Dramatic photographs depicting the ever-changing forms of ocean waves during storms; the first complete presentation of the “Hurricane Waves” series.
To photograph storm-tossed waves during a hurricane, Clifford Ross goes into the surf himself, deploying a wetsuit, flotation vest, and a rope that tethers him to his assistant back on the beach. The result is a series of stunningly dramatic black and white photographs that are among Ross's best-known works. This book collects for the first time the entire “Hurricane Waves” series (begun in 1996), presenting black and white tri-tone images of all eighty-four of the “Hurricane Waves” in the series, along with detailed close ups, and historical color images. It accompanies a landmark exhibition at MASS MoCA.
The photographs show waves arrested in mid-air but roiling with movement, offering a distorted mirror of the clouds above them, shooting up in an explosion of foam, folding in on themselves, rising tall as a waterfall. We know that the photographer is imbedded in their fury, but in the photographs there is no sign of any human presence. These astonishing images affirm Ross's commitment to the expressive powers of realism as well as to the most advanced possibilities of technology.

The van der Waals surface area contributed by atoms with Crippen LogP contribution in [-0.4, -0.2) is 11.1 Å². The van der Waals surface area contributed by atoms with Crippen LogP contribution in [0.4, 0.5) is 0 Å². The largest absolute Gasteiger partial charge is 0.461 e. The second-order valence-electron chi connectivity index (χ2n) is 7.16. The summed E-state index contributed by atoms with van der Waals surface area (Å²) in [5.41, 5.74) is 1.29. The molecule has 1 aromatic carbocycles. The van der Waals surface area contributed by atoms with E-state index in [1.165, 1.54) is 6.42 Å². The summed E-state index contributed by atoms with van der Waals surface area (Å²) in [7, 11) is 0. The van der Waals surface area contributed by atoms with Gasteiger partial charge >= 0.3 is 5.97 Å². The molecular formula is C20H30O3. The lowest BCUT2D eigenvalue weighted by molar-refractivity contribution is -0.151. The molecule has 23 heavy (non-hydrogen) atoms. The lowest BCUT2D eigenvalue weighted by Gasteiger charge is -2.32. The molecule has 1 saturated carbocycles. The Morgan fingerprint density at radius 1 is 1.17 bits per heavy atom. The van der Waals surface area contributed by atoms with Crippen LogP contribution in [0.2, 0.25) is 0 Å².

Texts byPhong Bui, Jay Clarke, Orville Schell, and Joseph Thompson
Copublished with MASS MoCA (Massachusetts Museum of Contemporary Art)
ExhibitionMASS MoCA Massachusetts Museum of Contemporary ArtMay 22, 2015March 30, 2016
About the Author
Clifford Ross (born in 1952) is an American artist who works in multiple media. His work has been exhibited widely and can be found in the collections of the Museum of Modern Art, the J. Paul Getty Museum, and the Museum of Fine Arts in Houston.
Jay A. Clarke is Manton Curator of Prints, Drawings, and Photographs at the Sterling and Francine Clark Institute in Williamstown, Massachusetts.